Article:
This would not be possible without the immense dedication, talent and focus of the people who work for NATO. I am extremely proud of them. They are the backbone of all that we do at NATO. Few organizations could meet the high standards of performance we demand of our staff. Let me express my profound appreciation for their hard work. But NATO is an inter-governmental organization. Nothing can be achieved without the dedication of the Permanent Representatives, the military Representatives, national Delegations, including the delegations of our Partners. Thank you for your splendid work.
I mentioned budget and manpower constraints. Let me remind everyone that the historic and vital changes we are planning will require adequate resources. NATO's transformation will not be possible without the firm political commitment of every Ally to ensure NATO has the funds and personnel necessary to turn what is now on paper into a reality. I count on all of you to use your influence and intelligence to obtain this commitment.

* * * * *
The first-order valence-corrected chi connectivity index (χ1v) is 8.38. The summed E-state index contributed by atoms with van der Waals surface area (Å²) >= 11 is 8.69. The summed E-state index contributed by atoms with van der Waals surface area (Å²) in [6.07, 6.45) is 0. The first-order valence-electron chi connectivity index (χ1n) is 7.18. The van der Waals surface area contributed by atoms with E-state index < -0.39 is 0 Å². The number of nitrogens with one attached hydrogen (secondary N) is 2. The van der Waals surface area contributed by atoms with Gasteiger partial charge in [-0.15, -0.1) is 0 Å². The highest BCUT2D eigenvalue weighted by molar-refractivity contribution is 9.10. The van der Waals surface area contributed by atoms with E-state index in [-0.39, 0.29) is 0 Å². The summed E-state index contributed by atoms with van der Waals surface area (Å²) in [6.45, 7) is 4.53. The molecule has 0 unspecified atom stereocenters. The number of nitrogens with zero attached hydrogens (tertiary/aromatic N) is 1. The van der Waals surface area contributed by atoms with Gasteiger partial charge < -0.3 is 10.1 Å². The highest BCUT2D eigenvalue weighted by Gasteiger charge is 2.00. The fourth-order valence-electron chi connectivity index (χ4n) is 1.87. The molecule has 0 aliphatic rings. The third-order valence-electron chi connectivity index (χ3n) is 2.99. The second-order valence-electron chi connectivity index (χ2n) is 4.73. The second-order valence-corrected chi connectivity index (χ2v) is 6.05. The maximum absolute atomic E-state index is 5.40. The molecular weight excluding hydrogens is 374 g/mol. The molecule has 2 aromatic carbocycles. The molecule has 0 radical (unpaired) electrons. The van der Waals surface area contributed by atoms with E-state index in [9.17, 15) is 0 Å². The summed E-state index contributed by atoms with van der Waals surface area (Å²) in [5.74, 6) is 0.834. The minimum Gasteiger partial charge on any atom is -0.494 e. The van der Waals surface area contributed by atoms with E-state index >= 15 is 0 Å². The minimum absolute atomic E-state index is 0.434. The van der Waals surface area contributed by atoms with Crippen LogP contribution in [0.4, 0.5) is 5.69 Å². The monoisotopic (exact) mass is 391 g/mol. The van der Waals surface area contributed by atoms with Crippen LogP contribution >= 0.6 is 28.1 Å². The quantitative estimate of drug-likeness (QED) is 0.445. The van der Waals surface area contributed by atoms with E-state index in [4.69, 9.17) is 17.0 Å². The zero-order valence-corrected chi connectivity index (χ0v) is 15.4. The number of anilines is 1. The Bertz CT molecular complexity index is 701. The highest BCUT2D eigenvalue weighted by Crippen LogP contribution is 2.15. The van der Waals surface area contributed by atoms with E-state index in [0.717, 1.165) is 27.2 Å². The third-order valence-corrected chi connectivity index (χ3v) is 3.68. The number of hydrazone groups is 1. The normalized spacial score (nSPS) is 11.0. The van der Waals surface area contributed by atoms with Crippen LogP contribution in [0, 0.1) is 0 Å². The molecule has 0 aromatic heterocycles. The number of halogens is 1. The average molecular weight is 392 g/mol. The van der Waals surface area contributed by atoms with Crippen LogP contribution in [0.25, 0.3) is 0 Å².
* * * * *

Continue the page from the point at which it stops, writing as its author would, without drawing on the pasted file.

With this commitment, I am confident NATO can work as well after Madrid as it is working now. Why? First, NATO is planning no change which will make us less capable of acting effectively under Article 5. Maintaining Alliance effectiveness has been a central principle throughout our efforts to adapt NATO. More importantly, the result of building stronger partnerships with emerging democracies will be a more stable and peaceful Europe in which the risk of Article 5 contingencies becomes increasingly unlikely.